In the weeks and months following the Sept. 11, 2001 terror attacks, many Americans became more patriotic. They tied yellow ribbons around trees, raised the flag, donated blood and enlisted in the military. Others, however, decided to seek revenge, and because their targets were so far away, they opted to hurt anyone who appeared to fit a specific profile.
In the past 10 years, the FBI has investigated more than 800 cases of violence against Arab-Americans, Muslims, Sikhs or people perceived to be of Middle Eastern origin. It is unknown how many of these “revenge attacks” were investigated by local authorities, but some were fatal.
The terror attacks on Sept. 11, 2001 left an indelible mark on Americans. But even as the first responders climbed through the rubble in New York, Washington, DC and Pennsylvania, the country embarked on a “War on Terror.” With that war came years of conflict in Afghanistan and Iraq, indefinite detention of terror suspects without charges or trial, enhanced interrogation techniques, extraordinary rendition and the passage of the USA Patriot Act.
Can a country of Christians, Jews, Buddhists, Muslims, Hindus, Unitarians, Wiccans, Pagans, Native Americans, Agnostics and atheists view a cross as a national symbol? That’s the question New Yorkers will soon have to answer.
Dozens of wildfires have destroyed more than 1,000 homes in Texas and California in the past week.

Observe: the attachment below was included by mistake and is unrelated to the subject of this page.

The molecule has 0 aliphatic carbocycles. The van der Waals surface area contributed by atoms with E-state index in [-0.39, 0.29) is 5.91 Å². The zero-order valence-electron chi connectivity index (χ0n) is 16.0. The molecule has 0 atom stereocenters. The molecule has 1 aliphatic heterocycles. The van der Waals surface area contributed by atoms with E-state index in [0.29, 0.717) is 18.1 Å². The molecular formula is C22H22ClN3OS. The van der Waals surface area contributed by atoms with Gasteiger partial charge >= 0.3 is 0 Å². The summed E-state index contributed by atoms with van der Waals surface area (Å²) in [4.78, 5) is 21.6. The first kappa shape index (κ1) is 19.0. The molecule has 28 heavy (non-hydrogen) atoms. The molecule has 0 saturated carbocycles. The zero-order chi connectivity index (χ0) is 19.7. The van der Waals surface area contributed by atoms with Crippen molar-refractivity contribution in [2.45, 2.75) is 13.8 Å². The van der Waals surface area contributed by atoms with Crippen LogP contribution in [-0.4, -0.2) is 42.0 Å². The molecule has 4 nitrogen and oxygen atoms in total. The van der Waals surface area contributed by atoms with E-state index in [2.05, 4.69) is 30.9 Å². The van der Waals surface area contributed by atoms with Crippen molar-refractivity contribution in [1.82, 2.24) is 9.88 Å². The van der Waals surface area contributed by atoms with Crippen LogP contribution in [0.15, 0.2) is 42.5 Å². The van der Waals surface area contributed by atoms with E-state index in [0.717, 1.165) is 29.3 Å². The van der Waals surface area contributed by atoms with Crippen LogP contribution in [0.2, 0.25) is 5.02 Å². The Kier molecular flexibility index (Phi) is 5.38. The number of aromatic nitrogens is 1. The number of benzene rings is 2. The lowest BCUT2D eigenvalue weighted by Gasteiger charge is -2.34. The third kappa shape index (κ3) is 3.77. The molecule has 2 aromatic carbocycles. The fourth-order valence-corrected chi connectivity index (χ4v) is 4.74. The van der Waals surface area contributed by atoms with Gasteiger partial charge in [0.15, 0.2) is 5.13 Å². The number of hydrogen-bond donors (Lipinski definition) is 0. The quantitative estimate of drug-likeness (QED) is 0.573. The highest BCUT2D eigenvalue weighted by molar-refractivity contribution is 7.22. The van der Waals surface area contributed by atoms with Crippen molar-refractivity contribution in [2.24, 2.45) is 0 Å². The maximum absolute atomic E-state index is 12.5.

Fueled by drought conditions and wind gusts from the remnants of Tropical Storm Lee, the massive Bastrop County Complex fire east of Austin is the most destructive fire of the year, Texas Emergency Management Chief Nim Kidd said. Despite the efforts of hundreds of firefighters, the blaze has grown to 30,000 acres and is still uncontained.
Much of eastern United States is getting ready for the arrival of Hurricane Irene. More than 50 million people live in the projected path of the Category 2 storm, which is expected to make landfall along North Carolina’s Outer Banks on Friday.
Passengers who rode on Amtrak’s northeast regional train No. 171 last Wednesday may have been exposed to the measles. Virginia health officials issued the alert after a foreign visitor came down with the highly contagious illness.
After six months of civil war, Libyan rebels swept into Tripoli on Sunday and laid claim to most of the city. Government troops and snipers loyal to Moammar Gadhafi continued to put up a last-ditch resistance near his compound, though it is unknown if the Libyan leader was still inside.
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